Meta-search engines like Cruise Critic's Find a Cruise allow prospective travelers to narrow down the hundreds and hundreds of cruise booking options to come up with a customized list of cruises that may interest them, then compare those cruises and select one. Once you've made your selection, you'll be given options to complete the booking via a cruise line website or an online travel agency -- your choice based on which deal looks most enticing. It's a best-of-both-worlds scenario for cruisers who aren't savvy about cruise prices or the different OTAs out there.
Experienced cruisers have a bit of an advantage when it comes to booking a cruise online since they're likely already familiar with cruise lines, ships, cabins, onboard features, etc., so making selections could be as simple as clicking a button. But if you're new to cruising or you're looking to try a new cruise line, destination or cabin type, you'll want to make sure to do plenty of research before fiddling with an online booking site, or you could wind up confused and overwhelmed by a process that should simplify the travel booking experience.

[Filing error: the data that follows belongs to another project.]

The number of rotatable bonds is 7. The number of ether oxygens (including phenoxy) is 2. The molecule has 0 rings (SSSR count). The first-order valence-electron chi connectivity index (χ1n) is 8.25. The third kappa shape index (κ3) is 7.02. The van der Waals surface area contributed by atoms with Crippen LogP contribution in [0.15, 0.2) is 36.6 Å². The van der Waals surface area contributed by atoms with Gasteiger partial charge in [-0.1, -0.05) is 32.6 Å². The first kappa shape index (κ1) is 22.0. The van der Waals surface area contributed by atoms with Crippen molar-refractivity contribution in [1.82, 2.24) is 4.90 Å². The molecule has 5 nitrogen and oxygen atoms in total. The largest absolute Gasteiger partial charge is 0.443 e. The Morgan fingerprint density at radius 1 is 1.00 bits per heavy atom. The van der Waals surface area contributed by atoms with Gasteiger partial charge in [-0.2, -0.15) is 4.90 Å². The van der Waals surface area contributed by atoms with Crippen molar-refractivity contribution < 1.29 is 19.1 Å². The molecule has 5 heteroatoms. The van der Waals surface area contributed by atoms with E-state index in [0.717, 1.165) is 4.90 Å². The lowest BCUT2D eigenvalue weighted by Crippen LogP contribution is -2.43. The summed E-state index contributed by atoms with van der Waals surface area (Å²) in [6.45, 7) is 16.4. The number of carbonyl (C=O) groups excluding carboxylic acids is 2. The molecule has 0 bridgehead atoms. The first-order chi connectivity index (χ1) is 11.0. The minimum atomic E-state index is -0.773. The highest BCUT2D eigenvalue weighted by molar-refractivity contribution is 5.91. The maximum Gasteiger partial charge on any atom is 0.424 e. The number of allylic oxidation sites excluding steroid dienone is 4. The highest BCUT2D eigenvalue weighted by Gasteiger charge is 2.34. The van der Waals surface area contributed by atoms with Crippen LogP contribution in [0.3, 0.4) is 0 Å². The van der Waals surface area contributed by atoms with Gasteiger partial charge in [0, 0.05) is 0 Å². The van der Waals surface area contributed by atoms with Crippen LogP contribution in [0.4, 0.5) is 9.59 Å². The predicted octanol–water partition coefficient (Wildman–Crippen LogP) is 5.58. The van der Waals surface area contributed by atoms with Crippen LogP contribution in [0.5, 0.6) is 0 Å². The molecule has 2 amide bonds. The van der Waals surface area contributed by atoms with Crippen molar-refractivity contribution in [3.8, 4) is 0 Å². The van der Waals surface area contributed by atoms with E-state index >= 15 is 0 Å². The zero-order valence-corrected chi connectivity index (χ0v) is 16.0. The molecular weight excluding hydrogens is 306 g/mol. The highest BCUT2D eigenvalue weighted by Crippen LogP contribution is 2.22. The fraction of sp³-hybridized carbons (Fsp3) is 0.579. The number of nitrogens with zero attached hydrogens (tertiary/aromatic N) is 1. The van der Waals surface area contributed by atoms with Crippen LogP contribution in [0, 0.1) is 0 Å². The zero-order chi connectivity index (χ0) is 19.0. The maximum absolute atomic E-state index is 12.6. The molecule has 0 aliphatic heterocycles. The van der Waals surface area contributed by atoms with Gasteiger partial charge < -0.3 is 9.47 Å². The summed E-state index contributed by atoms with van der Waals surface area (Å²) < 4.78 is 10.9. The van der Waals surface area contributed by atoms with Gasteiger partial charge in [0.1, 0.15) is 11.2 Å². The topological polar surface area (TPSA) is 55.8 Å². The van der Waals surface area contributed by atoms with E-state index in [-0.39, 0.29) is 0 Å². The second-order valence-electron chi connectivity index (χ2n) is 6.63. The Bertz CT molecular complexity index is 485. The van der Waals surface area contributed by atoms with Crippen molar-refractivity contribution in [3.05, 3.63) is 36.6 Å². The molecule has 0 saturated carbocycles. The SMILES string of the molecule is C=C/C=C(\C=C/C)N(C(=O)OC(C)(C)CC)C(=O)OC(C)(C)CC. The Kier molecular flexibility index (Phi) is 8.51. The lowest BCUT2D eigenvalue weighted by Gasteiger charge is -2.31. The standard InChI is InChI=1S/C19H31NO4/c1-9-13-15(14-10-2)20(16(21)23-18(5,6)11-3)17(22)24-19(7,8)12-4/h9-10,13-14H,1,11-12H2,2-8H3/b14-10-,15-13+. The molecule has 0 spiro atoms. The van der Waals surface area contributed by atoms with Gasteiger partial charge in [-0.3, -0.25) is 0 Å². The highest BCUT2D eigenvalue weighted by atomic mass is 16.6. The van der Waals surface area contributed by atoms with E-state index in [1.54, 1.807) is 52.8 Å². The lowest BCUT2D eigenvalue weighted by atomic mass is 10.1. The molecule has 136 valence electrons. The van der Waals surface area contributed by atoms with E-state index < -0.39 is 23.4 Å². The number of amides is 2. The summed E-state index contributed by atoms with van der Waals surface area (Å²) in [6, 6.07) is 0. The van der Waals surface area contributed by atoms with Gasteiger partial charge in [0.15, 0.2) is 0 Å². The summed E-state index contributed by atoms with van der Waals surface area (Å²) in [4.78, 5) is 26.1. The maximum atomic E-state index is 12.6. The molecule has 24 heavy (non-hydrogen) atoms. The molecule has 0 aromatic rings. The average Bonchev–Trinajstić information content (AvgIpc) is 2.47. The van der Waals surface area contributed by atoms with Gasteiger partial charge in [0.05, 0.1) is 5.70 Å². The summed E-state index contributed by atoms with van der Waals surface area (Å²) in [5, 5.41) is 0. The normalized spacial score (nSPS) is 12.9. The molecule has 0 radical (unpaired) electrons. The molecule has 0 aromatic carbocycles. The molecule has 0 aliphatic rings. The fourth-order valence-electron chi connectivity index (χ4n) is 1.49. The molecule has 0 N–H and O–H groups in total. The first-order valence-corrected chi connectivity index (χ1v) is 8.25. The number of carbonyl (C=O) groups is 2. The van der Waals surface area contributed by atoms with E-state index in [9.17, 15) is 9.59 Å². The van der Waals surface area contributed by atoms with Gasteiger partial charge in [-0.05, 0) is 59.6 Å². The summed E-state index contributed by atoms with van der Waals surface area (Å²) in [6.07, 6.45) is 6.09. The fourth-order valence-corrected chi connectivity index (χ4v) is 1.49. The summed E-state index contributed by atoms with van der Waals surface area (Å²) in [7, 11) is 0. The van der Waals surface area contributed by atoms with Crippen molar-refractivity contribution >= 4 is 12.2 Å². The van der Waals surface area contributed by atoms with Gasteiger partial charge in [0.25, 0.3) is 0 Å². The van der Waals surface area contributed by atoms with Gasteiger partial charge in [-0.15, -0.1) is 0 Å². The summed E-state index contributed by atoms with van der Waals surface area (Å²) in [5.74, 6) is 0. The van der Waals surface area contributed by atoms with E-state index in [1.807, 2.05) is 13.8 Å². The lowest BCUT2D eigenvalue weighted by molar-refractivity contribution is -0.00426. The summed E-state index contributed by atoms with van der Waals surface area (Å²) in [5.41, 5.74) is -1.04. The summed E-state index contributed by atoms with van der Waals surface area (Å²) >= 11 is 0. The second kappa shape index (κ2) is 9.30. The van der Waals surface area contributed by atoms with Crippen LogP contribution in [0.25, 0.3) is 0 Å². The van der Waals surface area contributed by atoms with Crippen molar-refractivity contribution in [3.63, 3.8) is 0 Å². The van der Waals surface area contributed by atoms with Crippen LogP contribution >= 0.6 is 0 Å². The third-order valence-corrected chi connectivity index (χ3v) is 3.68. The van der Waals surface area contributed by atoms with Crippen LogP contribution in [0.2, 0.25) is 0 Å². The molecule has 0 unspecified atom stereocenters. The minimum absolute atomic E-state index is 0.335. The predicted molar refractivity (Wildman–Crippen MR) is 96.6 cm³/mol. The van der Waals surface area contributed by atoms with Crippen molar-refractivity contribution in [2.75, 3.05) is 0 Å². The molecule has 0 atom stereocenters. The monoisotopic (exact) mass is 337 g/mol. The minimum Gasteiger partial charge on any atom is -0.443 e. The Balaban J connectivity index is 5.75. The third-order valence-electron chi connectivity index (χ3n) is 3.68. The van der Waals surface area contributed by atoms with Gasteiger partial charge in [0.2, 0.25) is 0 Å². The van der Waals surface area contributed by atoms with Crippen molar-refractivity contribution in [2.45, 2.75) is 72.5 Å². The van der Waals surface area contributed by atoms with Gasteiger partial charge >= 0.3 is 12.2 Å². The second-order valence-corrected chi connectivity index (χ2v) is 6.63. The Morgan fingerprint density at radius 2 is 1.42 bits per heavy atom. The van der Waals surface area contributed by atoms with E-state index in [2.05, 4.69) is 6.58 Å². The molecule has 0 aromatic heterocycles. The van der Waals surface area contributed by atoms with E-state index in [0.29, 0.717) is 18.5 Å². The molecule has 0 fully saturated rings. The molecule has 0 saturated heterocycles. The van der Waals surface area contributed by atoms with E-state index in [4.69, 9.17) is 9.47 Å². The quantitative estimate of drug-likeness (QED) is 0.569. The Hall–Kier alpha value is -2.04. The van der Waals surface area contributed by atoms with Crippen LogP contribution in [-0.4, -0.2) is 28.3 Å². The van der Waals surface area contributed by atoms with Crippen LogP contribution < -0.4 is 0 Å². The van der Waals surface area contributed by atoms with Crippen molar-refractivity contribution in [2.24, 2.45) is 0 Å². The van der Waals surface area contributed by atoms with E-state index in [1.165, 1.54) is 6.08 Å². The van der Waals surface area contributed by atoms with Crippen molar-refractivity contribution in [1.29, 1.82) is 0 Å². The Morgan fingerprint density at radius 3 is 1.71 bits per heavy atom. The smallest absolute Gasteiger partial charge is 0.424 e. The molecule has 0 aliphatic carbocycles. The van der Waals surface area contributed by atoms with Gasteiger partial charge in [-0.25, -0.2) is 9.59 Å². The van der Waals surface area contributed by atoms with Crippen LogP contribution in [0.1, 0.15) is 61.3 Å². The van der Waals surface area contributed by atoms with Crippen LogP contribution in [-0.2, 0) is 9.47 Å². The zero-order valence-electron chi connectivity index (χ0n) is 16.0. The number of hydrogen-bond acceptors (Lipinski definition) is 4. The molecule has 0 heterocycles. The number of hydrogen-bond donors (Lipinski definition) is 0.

Make sure to always read the fine print so you know exactly what you're getting, and you don't run into any issues when you arrive for embarkation or once you're onboard. (Important fine print could include whether or not you can cruise with a baby or while pregnant and if you can cruise without a passport.) You should be doubly diligent when it comes to any fees that might be charged in addition to your cruise fare such as taxes, fuel charges and gratuities, as well as to change, cancellation and refund policies. Even if you don't make any changes, cruises are often subject to last-minute itinerary changes due to weather and sea conditions. There's no friendly travel agent standing by waiting to spell the terms and conditions out for you, so it's important that you read every last detail yourself.